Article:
Clark County Press, Neillsville,

July 21, 2004, Page 13

Transcribed by Dolores (Mohr) Kenyon.

Index of "Oldies" Articles 



Compiled by Dee Zimmerman



Clark County News

July 1884


Mr. Fred Klopf has sold the valuable corner lot lying between the True Republican building and Third Street, now occupied by the old Tolford livery stable. Charley Sniteman, the druggist, paid $3,400 for the lot.  Mr. Klopf retained the barn and has agreed to have it out of Mr. Sniteman’s way whenever he is ready to occupy the lot.  That corner is the most valuable unoccupied business site in town and it is reported that it will be occupied next year by a fine business block.  As showing the rapidity with which city property in Neillsville is increasing in value, we call attention to the fact that this property was bought two years ago by Mr. Klopf from Mr. Blakeslee for $2,000, $1,400 and the value of the barn less than it was sold for this week.


Neillsville justly claims the first place over all towns of its size, in the State, for push and enterprise.  We have electric lights, telephone, stone pavements, power printing offices, a railroad built by our own citizens and a healthy social growth, with good schools and churches.


The village of Spencer is proud of its new flagpole, 135 feet high, costing about $175.  Good for Spencer!


Mr. George Huntzicker has purchased the Central House property, the old Rossman House, for $3,000.  We are delighted to know that so enterprising a gentleman has secured that desirable site.  Mr. Huntzicker built the North Side Hotel a few years, ago, far the best built and best equipped hotel in the city.  But it was a little too far from the center of the city to be what the transient people required, although it was doing its full share of the city’s hotel business.  Still, the hotel of the future for Neillsville has yet to be built.  Now that the Main and Third Street corner lot has been purchased by Mr. Sniteman, it is probably destined to be covered by a business block.  Mr. Huntzicker has secured the best available site for a hotel in the city. 


Young Jimmy O’Neill drives around town with his mother’s horse and buggy while he hides, curled up under the seat.  Then he watches the big men flock over the yard fence to stop a supposedly run-away horse.  He was out exercising the men on Friday night.


Henry Eide and his wife were thrown out of their buggy a short time ago, at Windfall Corners.  Mr. Eide’s arm was thrown out of joint.  Willie Gliddon, of the same vicinity, cut his knee open with a scythe.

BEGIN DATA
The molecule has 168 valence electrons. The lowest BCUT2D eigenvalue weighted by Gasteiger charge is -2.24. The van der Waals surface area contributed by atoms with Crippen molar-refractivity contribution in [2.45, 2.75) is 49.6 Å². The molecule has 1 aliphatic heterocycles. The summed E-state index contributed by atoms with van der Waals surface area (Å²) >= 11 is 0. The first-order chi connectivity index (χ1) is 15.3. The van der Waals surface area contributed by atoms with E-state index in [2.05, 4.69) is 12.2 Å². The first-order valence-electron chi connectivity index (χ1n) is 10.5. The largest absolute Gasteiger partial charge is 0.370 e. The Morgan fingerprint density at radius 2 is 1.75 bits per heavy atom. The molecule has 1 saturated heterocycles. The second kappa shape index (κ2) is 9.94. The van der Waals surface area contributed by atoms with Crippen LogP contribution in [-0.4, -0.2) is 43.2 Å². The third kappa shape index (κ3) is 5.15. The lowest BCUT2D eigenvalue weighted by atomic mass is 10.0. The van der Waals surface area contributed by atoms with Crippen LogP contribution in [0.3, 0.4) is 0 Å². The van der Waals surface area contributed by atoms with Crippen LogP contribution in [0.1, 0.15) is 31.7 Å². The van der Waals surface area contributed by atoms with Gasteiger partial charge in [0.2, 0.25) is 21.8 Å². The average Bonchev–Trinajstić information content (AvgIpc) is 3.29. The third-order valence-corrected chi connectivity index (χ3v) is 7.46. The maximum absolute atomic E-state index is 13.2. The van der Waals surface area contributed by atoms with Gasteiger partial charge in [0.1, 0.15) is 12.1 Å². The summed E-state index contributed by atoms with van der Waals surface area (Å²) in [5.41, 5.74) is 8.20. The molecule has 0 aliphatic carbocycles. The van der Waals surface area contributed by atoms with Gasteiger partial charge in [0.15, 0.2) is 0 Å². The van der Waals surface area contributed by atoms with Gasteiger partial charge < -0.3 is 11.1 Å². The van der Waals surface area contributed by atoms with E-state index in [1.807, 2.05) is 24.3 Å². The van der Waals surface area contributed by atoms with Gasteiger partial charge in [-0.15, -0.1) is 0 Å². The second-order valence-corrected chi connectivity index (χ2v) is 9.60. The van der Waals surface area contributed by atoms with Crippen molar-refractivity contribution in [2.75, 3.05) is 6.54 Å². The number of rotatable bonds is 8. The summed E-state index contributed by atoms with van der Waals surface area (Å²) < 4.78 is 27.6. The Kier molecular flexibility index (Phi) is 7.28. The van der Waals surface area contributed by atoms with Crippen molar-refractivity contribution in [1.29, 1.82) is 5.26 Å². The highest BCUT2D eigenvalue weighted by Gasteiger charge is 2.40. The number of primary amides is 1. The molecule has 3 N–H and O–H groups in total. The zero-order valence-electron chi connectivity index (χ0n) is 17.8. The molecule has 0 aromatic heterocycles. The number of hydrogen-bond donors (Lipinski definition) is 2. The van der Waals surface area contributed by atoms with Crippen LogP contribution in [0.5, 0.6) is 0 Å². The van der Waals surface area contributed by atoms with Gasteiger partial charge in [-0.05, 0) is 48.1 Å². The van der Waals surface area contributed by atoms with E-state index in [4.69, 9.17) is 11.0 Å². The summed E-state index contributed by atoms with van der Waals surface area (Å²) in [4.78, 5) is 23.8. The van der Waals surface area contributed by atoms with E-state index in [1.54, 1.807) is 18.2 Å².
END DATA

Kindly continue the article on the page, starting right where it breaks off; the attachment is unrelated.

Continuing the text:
The Neillsville Library returns thanks to Hon. W. T. Price for a mailbag full of books.


Architect Bradshaw is busy working on the Tom Kerns house and the Catholic parsonage.


Many enjoyed a picnic on Sunday.  The Austin folks arranged it and the True Republican people adorned it.  It was held in the woods on the Austin farm, half a mile north of their house.  All of the surrounding landscape laid itself out for the guests to gratify the sight.  Seated on a log, you might have seen A. W. Clark, with Mrs. Clark and Mrs. Sawyer and her children with a shawl for a settee.  J. H. Thayer and family, C. A. Youmans and family, M. C. Ring and family, Grandma Bicknell, G. A. Austin and family, the Misses Ward, the chap who gave us cheese curds and no end to the number of beautiful, cute and happy children present.  The dinner was fine.  It takes a lot of farmers’ wives to look after all that food.  But the best part of the whole thing was the lazy ease-taking, the songs and the obliviousness to age or professional dignity that prevailed.  It was a tip-top day.


A dance at W. Woodford’s place, in Shortville, called some of our young folks out until after daylight Sunday morning.  Saturday night dances are not the thing when the young people come home in the early hours of Sunday.


A dance at Gus Wessenburg’s brought Charles Robinson, Jr. up to Shortville.  He was after the Rose that all the young men admire.


While sawing a log recently in a Mississippi River mill, the workmen were astonished to see the log suddenly take fire and the machinery stopped. Examining the saw, the workmen discovered that every saw tooth was gone.  Also, in splitting the log, a cannonball was found buried in the heart of it.


Sweet corn in Clark County Treasurer Withee’s garden is tasseled out.  We don’t have to add, but will, the corn plants were started early, in the house.


The largest bear ever killed in Wisconsin was shot recently near Marshfield.  It weighed 913 pounds.


July 1954


On July 1st, Mr. and Mrs. George Beaver, of Granton, observed their 50th year’s residence at the same place of business.  On July 1, 1904, they purchased their place from John Hoover, who was at that time conducting a saloon in the building.  Mr. Beaver continued in this line of business until 1917 when they changed to the restaurant business, of which Mrs. Beaver assumed management and Mr. Beaver was engaged in carpenter work.


In 1937, Mr. Beaver became the janitor at the local schools and continued in this capacity for 17 years.  Poor health has caused Mr. Beaver to retire from very strenuous work for the past year.


The Beavers have three daughters, Mrs. Herb (Leona) Treu, Appleton; Mrs. Anita Landgraf and Mrs. Rosetta Meyer at home, and one grandson William Meyer, a student at the State College in Eau Claire.


Six Doctors of Clark County are charter members of the staff of Memorial hospital.  They are Drs. Albert P. Hable, of Loyal, Kenneth Manz of Neillsville, William A. Olson of Greenwood, M. J. Overman of Neillsville, Milton C. Rosekrans of Neillsville and Sarah Rosekrans of Neillsville.


While the point had been reached at which it was necessary to effect an organization; membership in the staff remains open and Memorial hospital will be conducted always as an open hospital, with the right of all licensed physicians to practice in it.


The view of all the doctors attending the organizational meeting, held July 1, was that the new hospital should qualify as a Class A hospital and that it should be fully accredited.


Officers were unanimously elected as follows: president and chief of staff, Milton C. Rosekrans; vice president, M. J. Overman; secretary, Sarah Rosekrans.


Dr. Rosekrans appointed a committee, which will prepare a constitution and by-laws.  This committee consists of Drs. Manz and Hable, and Harold Applin, administrator of the hospital.


The annual meeting of the Loyal School District was held in the Loyal High School assembly room July 12 at 8 p.m.  V. O. Kauffman was chairman.   A levy of $34,000 was voted for the coming year.  This includes $5,000 to apply on bonds and $1,905 for interest.


Albert Davel was unanimously elected to succeed himself as clerk. The auditing committee remains the same as for the past year: V. O. Kauffman, Clyde Grambsch and M. G. Hales.